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3:33

Bicameral Brain

(Parallel Thought; US: 29 Oct 2013; UK: 29 Oct 2013)

Hip-hop is no stranger to mystery. Quite a few artists have learned that being enigmatic can generate some very positive hype. MF DOOM’s ever present mask, Death Grips’ unpredictable shenanigans, or Flying Lotus’ cult leader alter ego Captain Murphy are just the most obvious examples. But what about an artist that has completely immersed itself in darkness? 3:33 fits that bill perfectly and also proves that a thin layer of mystery can’t cure a sickly album.


In the Twitter era it’s astonishing how little we know about 3:33. They’re a group on Parallel Thought that make music somewhere between drone and instrumental hip-hop and that’s about all we know. Ages, locations, even the number of members in 3:33 are all gaping holes. Bicameral Brain’s track list and liner notes are just as baffling. Each track is labeled as “BB-(tracknumber)” or “BB2-(tracknumber)” and the notes read like the diary of a sleep deprived mad man, rambling on about dark visions and the two halves of the album representing the two halves of the brain. 3:33 certainly seems determined to work behind a veil of darkness as to create curiosity. Are these studio veterans testing out more experimental alleyways or is this the work of a lone bedroom producer, fiddling around with horror film scores on his or her laptop? Of course, these questions only remain interesting if the music can match the mystery, and throughout Bicameral Brain the sounds fail to speak for themselves.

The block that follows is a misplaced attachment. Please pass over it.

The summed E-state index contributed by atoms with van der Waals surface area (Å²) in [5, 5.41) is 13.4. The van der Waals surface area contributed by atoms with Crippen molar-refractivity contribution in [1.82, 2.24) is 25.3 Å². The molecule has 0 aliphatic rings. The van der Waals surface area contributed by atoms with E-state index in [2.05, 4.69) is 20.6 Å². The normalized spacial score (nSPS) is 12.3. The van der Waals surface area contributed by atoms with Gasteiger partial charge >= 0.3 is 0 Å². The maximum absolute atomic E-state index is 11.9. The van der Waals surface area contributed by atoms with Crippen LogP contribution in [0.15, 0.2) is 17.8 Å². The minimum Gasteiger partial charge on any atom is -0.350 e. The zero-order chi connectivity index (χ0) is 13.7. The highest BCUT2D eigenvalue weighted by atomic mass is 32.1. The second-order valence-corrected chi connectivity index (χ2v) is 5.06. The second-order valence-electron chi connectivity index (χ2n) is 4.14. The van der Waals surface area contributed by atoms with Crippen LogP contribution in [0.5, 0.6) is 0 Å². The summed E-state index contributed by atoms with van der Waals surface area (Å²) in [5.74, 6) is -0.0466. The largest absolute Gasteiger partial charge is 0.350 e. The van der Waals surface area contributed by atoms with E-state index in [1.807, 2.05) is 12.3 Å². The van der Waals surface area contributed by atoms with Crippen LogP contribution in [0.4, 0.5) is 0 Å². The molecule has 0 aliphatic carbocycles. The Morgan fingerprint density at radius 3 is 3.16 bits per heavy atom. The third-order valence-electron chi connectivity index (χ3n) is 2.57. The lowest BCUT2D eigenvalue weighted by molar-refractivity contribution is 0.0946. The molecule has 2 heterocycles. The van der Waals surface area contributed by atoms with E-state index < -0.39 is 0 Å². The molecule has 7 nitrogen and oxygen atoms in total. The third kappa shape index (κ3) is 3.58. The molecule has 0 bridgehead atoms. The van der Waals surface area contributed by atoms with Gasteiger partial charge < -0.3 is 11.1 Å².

The album starts out promisingly; the lead track allows itself to be swallowed in murk before the second track unleashes a drum beat that rolls out of the musical fog. It’s a shocking moment, like the first jump scare that makes horror movie audiences leap out of their seats. But much like a sub-par indie horror film, the jump scares are repeated until the adrenaline rush is replaced with apathy. The trick of a beat suddenly bursting to the front shows up much more than necessary.   


Bicameral Brain does have the ability to create heart pounding tension on the first side of the album. Despite the overuse of lo-fi drumming in songs like “6” and “7”, 3:33 manage to produce chilling backgrounds that make you wonder who, or what, could have created the tracks. 3:33 unfortunately play this into Scooby-Doo levels of camp with the 10th track, which opens with a cheesy voice-over reciting the dangers of “a race of warriors who used neither weapons or shields.” It’s a facepalm inducing decision that drastically undercuts the seriousness of the music, making the entire album feel inconsistent in tone. 


Though 3:33 prefer to stay in a boring haze on Bicameral Brain, there are two moments that reveal ambition beyond dark ambient slog. “BB2-13” and “BB2-12” come just before the album’s closing and both play with more varied noises. Light piano and shimmering guitar scratches float around in curious ways on “12”. “13” actually manages to be gorgeous, with humming synths that unfortunately build up to the disappointing final track, whic devolves into static, sounding like the group was attacked by the Slender Man while in the studio.


Bicameral Brain is fascinating in concept but is delivered so poorly that the uninteresting beats cloak the few excellent points. Perhaps those moments of aspiring genre mixing will be the basis for their next album. Here’s hoping, or the next 3:33 release will be as monotonous as the droning backgrounds they produce.

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3:33 -- Bicameral Brain trailer
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